• CM: Dependency on technology equals weakness.
Fifty years ago, people were able to survive without
technology. Unfortunately, the 2011 generation is
useless without technology, which allows them to
be controlled and taken over by computers, etc.
• CS: In conclusion, some humans have become too
lazy to operate and have become addicted to
machines; the easy way out isn’t always the right
way.
Citing within your
Paragraph
• You must ALWAYS support your point with textual evidence
and give credit where credit is due=acknowledge the author.
• Introduce the material being cited with a acknowledgement
phrase that includes the author's name and title.
• Notice that the period follows the parenthetical citation.
When a quotation ends with a question mark or an
exclamation point, leave the end punctuation inside the
quotation mark and add a period after the parentheses: " . . .
!" (8).
• Example: James Smith, a writer for the Orange Country
Register, reports that shortly after California made it illegal to
use a handheld phone while driving, "accidents caused by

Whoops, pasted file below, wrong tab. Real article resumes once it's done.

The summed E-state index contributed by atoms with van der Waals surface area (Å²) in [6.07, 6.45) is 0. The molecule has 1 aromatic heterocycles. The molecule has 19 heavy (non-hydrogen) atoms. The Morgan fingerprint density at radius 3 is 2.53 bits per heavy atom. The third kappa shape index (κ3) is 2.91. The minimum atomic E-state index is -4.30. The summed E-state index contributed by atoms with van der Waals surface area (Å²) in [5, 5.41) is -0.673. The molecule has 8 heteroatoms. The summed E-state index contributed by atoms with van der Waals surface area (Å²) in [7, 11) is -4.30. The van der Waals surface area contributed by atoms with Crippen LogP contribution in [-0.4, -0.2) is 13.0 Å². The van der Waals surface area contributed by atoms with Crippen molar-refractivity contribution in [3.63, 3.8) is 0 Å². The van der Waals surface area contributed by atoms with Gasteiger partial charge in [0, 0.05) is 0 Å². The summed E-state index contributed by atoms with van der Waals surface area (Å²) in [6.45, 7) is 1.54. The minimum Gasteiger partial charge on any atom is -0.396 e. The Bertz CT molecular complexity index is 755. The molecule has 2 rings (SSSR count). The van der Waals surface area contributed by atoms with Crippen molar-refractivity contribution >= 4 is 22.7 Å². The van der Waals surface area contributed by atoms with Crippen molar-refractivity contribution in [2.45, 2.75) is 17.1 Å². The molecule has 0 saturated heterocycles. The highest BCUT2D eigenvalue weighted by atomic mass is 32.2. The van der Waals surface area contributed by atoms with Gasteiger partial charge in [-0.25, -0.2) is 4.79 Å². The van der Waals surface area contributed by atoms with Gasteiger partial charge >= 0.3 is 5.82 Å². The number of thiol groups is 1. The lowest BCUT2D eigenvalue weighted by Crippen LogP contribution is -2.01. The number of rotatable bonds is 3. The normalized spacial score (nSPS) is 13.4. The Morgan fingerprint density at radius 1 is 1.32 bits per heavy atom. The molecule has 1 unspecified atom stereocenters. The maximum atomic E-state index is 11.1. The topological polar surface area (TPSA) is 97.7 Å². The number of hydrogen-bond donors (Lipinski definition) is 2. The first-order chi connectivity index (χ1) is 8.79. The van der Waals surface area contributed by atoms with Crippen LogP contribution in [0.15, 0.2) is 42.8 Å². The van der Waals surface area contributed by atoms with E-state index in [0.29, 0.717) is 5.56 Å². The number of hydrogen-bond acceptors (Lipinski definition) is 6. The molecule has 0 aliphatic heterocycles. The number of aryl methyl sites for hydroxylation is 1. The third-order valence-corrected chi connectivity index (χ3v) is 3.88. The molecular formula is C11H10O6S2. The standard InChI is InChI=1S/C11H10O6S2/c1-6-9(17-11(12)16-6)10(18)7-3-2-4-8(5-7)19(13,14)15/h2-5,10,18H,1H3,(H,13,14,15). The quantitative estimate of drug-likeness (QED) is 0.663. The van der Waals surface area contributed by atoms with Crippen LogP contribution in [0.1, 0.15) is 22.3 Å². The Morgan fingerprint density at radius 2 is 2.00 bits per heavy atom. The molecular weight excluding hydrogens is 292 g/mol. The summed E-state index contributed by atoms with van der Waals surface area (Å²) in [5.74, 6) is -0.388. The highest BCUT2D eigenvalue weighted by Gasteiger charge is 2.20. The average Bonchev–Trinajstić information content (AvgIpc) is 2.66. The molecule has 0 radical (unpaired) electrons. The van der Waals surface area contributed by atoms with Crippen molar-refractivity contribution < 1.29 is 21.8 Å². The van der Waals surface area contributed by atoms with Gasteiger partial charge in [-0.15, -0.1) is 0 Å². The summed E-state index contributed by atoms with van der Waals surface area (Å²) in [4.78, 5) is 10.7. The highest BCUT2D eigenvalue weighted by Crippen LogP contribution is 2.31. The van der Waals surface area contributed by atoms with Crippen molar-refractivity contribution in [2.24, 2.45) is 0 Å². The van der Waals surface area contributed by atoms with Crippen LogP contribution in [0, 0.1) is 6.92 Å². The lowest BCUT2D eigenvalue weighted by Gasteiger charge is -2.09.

using the phones dropped by 75 percent" (A8). This proves
that outlawing cellphones while driving is reducing accidents
and ultimately saving lives. The law is an essential addition to
California’s legislation.
How to Answer Qs
• A strong answer must respond to all parts of the
question.
• A strong answer must use textual evidence as
support. Use proof! Insert a quote to support your
answer.
• A strong answer must answer the WHY and HOW
SO?
• Be thorough. Always re-read your answers before
submitting them for a grade.
• Always answer the question in complete sentences.
• Don’t start with “Yes, because…” or “No,
because…”
How to Answer Qs
• First, text-mark your reactions in the right margin.
• Next, write the main topic of each paragraph in the
left margin.
• Discuss the article: what’s the main point? Whose